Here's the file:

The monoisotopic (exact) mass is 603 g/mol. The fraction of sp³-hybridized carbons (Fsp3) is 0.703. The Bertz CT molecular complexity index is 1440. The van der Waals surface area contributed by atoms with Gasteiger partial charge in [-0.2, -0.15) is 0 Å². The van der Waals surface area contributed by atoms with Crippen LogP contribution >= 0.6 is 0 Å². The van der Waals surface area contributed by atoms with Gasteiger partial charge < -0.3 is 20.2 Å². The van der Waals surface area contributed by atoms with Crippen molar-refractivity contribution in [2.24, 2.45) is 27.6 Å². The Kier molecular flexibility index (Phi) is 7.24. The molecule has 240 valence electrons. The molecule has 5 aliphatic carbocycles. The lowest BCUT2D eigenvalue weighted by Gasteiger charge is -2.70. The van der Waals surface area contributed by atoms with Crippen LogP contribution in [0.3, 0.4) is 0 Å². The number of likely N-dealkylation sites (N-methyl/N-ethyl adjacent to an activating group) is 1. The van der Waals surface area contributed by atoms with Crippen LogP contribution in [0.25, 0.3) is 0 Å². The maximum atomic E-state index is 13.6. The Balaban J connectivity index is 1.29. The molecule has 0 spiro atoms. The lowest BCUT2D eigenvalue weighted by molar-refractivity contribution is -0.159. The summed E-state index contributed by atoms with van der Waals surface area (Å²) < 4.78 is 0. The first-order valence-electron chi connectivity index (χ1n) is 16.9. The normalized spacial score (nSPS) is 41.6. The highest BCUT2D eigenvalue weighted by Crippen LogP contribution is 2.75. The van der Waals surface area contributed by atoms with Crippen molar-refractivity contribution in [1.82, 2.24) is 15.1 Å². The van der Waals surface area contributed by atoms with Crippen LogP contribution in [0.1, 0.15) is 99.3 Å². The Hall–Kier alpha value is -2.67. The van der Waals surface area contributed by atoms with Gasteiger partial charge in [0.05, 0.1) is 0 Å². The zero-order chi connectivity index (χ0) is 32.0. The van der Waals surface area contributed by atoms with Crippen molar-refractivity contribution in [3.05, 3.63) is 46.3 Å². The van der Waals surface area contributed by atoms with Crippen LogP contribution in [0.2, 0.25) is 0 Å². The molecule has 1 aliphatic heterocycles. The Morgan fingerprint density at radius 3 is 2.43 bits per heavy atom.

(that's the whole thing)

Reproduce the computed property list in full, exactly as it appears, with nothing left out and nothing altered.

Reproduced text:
The monoisotopic (exact) mass is 603 g/mol. The fraction of sp³-hybridized carbons (Fsp3) is 0.703. The Bertz CT molecular complexity index is 1440. The van der Waals surface area contributed by atoms with Gasteiger partial charge in [-0.2, -0.15) is 0 Å². The van der Waals surface area contributed by atoms with Crippen LogP contribution >= 0.6 is 0 Å². The van der Waals surface area contributed by atoms with Gasteiger partial charge < -0.3 is 20.2 Å². The van der Waals surface area contributed by atoms with Crippen molar-refractivity contribution in [2.24, 2.45) is 27.6 Å². The Kier molecular flexibility index (Phi) is 7.24. The molecule has 240 valence electrons. The molecule has 5 aliphatic carbocycles. The lowest BCUT2D eigenvalue weighted by Gasteiger charge is -2.70. The van der Waals surface area contributed by atoms with Crippen LogP contribution in [0.3, 0.4) is 0 Å². The number of likely N-dealkylation sites (N-methyl/N-ethyl adjacent to an activating group) is 1. The van der Waals surface area contributed by atoms with Crippen LogP contribution in [0.25, 0.3) is 0 Å². The maximum atomic E-state index is 13.6. The Balaban J connectivity index is 1.29. The molecule has 0 spiro atoms. The lowest BCUT2D eigenvalue weighted by molar-refractivity contribution is -0.159. The summed E-state index contributed by atoms with van der Waals surface area (Å²) < 4.78 is 0. The first-order valence-electron chi connectivity index (χ1n) is 16.9. The normalized spacial score (nSPS) is 41.6. The highest BCUT2D eigenvalue weighted by Crippen LogP contribution is 2.75. The van der Waals surface area contributed by atoms with Crippen molar-refractivity contribution in [1.82, 2.24) is 15.1 Å². The van der Waals surface area contributed by atoms with Crippen LogP contribution in [0.1, 0.15) is 99.3 Å². The Hall–Kier alpha value is -2.67. The van der Waals surface area contributed by atoms with Gasteiger partial charge in [0.05, 0.1) is 0 Å². The zero-order chi connectivity index (χ0) is 32.0. The van der Waals surface area contributed by atoms with Crippen molar-refractivity contribution in [3.05, 3.63) is 46.3 Å². The van der Waals surface area contributed by atoms with Crippen LogP contribution in [0.2, 0.25) is 0 Å². The molecule has 1 aliphatic heterocycles. The Morgan fingerprint density at radius 3 is 2.43 bits per heavy atom.